Objectives Pain remains a problem for people with cancer despite effective treatments being available. We aimed to explore current pain management strategies used by patients, caregivers and professionals and to investigate opportunities for digital technologies to enhance cancer pain management.
Methods A qualitative study comprising semistructured interviews and focus groups. Patients with cancer pain, their caregivers and health professionals from Northeast Scotland were recruited from a purposive sample of general practices. Professionals were recruited from regional networks.
Results Fifty one participants took part in 33 interviews (eight patients alone, six patient/caregiver dyads and 19 professionals) and two focus groups (12 professionals). Living with cancer was hard work for patients and caregivers and comparable to a ‘full-time job’. Patients had personal goals which involved controlling pain intensity and balancing this with analgesic use, side effects, overall symptom burden and social/physical activities.
Digital technologies were embraced by most patients, and made living life with advanced cancer easier and richer (eg, video calls with family). Technology was underutilised for pain and symptom management. There were suggestions that technology could support self-monitoring and communicating problems to professionals, but patients and professionals were concerned about technological monitoring adding to the work of managing illness.
Conclusions Cancer pain management takes place in the context of multiple, sometimes competing personal goals. It is possible that technology could be used to help patients share individual symptom experiences and goals, thus enhancing tailored care. The challenge is for digital solutions to add value without adding undue burden.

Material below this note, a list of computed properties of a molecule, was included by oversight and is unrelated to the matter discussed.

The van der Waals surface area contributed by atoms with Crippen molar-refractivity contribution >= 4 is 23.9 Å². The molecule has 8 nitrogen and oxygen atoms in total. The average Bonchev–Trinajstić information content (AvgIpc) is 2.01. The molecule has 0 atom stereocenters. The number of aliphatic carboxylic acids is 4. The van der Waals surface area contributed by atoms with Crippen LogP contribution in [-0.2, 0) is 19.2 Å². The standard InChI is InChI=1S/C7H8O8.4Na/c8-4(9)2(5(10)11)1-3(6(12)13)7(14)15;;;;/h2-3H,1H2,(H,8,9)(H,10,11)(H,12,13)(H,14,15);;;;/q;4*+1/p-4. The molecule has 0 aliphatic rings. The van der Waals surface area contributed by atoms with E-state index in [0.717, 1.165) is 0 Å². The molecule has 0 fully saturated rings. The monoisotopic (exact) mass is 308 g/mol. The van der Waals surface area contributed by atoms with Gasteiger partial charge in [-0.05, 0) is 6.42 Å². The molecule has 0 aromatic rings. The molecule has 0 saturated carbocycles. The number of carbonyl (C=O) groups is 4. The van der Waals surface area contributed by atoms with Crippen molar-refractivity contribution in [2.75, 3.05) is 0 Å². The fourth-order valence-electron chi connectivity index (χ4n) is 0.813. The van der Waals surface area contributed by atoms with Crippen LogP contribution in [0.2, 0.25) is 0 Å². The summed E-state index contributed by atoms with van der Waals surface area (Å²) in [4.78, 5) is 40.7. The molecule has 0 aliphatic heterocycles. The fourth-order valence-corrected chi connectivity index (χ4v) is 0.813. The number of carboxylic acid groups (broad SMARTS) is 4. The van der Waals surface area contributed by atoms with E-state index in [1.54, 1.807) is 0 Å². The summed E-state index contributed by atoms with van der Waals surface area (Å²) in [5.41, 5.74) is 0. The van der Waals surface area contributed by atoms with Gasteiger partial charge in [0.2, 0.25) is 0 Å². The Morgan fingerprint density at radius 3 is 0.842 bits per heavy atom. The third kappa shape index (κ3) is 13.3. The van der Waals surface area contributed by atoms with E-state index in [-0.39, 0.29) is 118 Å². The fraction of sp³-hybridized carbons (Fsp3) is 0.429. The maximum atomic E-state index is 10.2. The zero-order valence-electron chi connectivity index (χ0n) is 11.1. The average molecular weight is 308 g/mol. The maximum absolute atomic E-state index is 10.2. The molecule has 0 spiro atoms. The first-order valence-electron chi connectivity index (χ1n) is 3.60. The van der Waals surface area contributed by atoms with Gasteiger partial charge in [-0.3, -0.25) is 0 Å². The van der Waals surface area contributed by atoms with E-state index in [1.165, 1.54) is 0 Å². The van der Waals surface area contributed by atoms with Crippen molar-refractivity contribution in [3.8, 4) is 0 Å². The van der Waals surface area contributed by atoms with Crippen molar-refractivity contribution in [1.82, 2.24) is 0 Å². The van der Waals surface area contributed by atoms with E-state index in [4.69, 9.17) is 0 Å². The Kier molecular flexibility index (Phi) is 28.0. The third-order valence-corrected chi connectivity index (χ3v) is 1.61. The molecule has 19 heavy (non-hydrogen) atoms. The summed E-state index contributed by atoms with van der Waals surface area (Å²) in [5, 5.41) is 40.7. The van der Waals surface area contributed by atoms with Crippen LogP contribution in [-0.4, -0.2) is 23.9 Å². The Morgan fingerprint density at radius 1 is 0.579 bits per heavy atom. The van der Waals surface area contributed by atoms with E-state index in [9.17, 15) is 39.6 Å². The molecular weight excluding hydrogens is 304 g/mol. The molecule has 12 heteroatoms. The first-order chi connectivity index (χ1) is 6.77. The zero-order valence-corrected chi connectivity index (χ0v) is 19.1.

- symptoms and symptom management
- home care
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Contributors RA was involved in the conception and design of this study, carried out all qualitative enquiries, analysed the data and wrote the paper.
MdB, CMB, CDB and PM were involved in designing the study, analysing qualitative data and revising the article critically.
MGC was involved in qualitative data analysis and revising the article critically.
Competing interests None declared.
Patient consent Patient data have been fully anonymised in this report. All participants gave informed consent to participate in this qualitative study.
Ethics approval North of Scotland Research Ethics Committee.
Provenance and peer review Not commissioned; externally peer reviewed.
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